Recent years have seen a new trend in the American polity: the push for the removal of offensive vestiges of the country's history of slavery.
To an outsider, this might seem like a non-issue. After all, the Emancipation Proclamation was signed over 150 years ago, freeing the slaves and presumably setting them on a rapid path to equality.
To an insider, of course, that assumption is known to be naïve nonsense. The century following 1863 saw the replacement of one form of slavery with another. De jure slaves were simply allowed to become de facto slaves now working in the same fields as before except this time as prisoners or indentured sharecroppers.
The Confederate flag is not a harmless symbol of regional pride.
The last 50 years have seen significant progress starting with the civil rights legislation of the Lyndon Johnson era and progressing through reparative efforts like social assistance and affirmative action. Yet America is still plagued with racism.
That's why recent steps to remove certain remnants of the Civil War from the public square are important. The Confederate flag is not a harmless symbol of regional pride. It is a tacit recognition and glorification of those who fought to preserve slavery in the United States.
Likewise, the removal of heroic statues of Confederate leaders and generals is a necessary step in rectifying the historical record and accepting responsibility for a shameful past. The fact that thousands of Americans are still outraged by such actions speaks volumes about how far the country has yet to advance towards the goal of achieving healing and racial harmony.
What is required, of course, is a national apology for the racial injustices of the past and some public method of reparations for the great harm done. I'm not suggesting that there be a cash payment to each descendant of an American slave. I'm not even arguing that we need to provide some people with 40 acres and a mule.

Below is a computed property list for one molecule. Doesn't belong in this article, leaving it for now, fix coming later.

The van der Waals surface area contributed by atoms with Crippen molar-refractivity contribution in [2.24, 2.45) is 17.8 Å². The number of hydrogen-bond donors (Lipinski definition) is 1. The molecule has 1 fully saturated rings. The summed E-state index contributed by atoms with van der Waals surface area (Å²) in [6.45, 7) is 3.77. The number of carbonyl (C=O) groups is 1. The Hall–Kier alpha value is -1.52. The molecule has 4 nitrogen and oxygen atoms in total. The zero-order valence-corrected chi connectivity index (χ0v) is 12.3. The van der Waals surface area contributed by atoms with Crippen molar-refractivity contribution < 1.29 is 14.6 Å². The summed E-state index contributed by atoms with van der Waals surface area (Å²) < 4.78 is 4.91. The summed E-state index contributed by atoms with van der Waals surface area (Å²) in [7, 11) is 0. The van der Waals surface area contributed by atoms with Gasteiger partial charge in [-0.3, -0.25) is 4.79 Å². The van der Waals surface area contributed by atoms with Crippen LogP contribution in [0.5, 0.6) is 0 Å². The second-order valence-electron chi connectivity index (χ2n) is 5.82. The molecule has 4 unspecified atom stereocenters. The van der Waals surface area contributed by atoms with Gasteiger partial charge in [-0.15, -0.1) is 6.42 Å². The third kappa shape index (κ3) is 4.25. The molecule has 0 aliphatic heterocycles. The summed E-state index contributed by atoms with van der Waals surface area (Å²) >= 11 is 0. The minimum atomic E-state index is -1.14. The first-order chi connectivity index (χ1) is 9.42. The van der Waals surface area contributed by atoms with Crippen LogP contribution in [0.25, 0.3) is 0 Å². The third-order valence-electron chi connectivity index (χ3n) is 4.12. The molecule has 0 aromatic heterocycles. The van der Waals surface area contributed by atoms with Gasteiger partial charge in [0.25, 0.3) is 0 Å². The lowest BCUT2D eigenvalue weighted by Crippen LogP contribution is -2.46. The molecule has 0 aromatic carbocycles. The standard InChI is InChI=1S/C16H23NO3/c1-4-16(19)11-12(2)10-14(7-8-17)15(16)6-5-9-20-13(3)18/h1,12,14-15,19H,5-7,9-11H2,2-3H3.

What I am suggesting is that the president of the United States issue a public and heartfelt apology for slavery. At the same time, he or she should acknowledge the great harm and injustice done during the century-and-a-half following 1863 and take steps to remedy that harm.
At long last, there is a National Museum of African American History and Culture in Washington, D. C. That's an important first step but clearly more needs to be done.
A truth and reconciliation commission could be established with the expressed intent of allowing African Americans to publicly talk about the horrible and hateful things done to them and their ancestors. Such a project has worked elsewhere, such as in South Africa and Canada, and it could help immensely to educate the general public and heal ancient wounds.
As part of such a movement, I recommend that the United States recognize the pain that some modern symbols can cause. One place to begin is Statuary Hall in the Capitol building in Washington, D. C. where each state gets to choose two people to be honoured with statues. Despite the fact that states are free to replace statues, the hall still includes several "heroes" of the Confederacy including the pro-slavery traitor Jefferson Davis.
An even more powerful action would be to cleanse American currency of its slaveholder past. Despite the good things they may have done, men like George Washington, Thomas Jefferson and Andrew Jackson all have one serious flaw: they were all slaveholders.
The appearance of a person's face on American currency is one of the highest honours that can be accorded. What a strong statement it would make therefore if slaveholders were removed from the one-dollar, two-dollar and 20-dollar bills, and replaced with more modern heroes like Martin Luther King, Frederick Douglass and Lyndon Johnson.
Washington, Jefferson and Jackson would still be honoured for their significant contributions but their slave-owning past would no longer be overlooked. Finally, citizens could daily see the recognition given to those who helped to advance the cause of civil rights for all.
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